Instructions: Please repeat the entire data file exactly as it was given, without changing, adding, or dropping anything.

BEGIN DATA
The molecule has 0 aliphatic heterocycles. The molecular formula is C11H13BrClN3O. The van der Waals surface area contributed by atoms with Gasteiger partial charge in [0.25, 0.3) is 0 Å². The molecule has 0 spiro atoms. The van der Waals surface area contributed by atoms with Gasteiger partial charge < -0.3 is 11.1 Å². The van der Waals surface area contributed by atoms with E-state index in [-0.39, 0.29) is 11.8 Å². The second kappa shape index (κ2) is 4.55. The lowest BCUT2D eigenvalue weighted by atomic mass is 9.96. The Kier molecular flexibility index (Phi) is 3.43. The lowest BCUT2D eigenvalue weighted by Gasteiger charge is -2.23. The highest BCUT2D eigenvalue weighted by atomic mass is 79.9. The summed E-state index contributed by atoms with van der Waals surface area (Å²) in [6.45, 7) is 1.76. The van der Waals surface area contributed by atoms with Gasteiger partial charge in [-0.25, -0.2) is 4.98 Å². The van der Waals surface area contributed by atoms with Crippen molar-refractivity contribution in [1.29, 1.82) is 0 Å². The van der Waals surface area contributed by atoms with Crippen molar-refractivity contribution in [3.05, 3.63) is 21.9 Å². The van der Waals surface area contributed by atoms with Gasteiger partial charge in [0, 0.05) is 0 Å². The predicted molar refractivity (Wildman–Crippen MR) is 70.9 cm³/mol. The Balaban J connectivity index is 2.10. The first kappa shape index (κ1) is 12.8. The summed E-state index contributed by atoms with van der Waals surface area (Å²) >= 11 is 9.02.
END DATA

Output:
The molecule has 0 aliphatic heterocycles. The molecular formula is C11H13BrClN3O. The van der Waals surface area contributed by atoms with Gasteiger partial charge in [0.25, 0.3) is 0 Å². The molecule has 0 spiro atoms. The van der Waals surface area contributed by atoms with Gasteiger partial charge < -0.3 is 11.1 Å². The van der Waals surface area contributed by atoms with E-state index in [-0.39, 0.29) is 11.8 Å². The second kappa shape index (κ2) is 4.55. The lowest BCUT2D eigenvalue weighted by atomic mass is 9.96. The Kier molecular flexibility index (Phi) is 3.43. The lowest BCUT2D eigenvalue weighted by Gasteiger charge is -2.23. The highest BCUT2D eigenvalue weighted by atomic mass is 79.9. The summed E-state index contributed by atoms with van der Waals surface area (Å²) in [6.45, 7) is 1.76. The van der Waals surface area contributed by atoms with Gasteiger partial charge in [-0.25, -0.2) is 4.98 Å². The van der Waals surface area contributed by atoms with Crippen molar-refractivity contribution in [1.29, 1.82) is 0 Å². The van der Waals surface area contributed by atoms with Crippen molar-refractivity contribution in [3.05, 3.63) is 21.9 Å². The van der Waals surface area contributed by atoms with Gasteiger partial charge in [0, 0.05) is 0 Å². The predicted molar refractivity (Wildman–Crippen MR) is 70.9 cm³/mol. The Balaban J connectivity index is 2.10. The first kappa shape index (κ1) is 12.8. The summed E-state index contributed by atoms with van der Waals surface area (Å²) >= 11 is 9.02.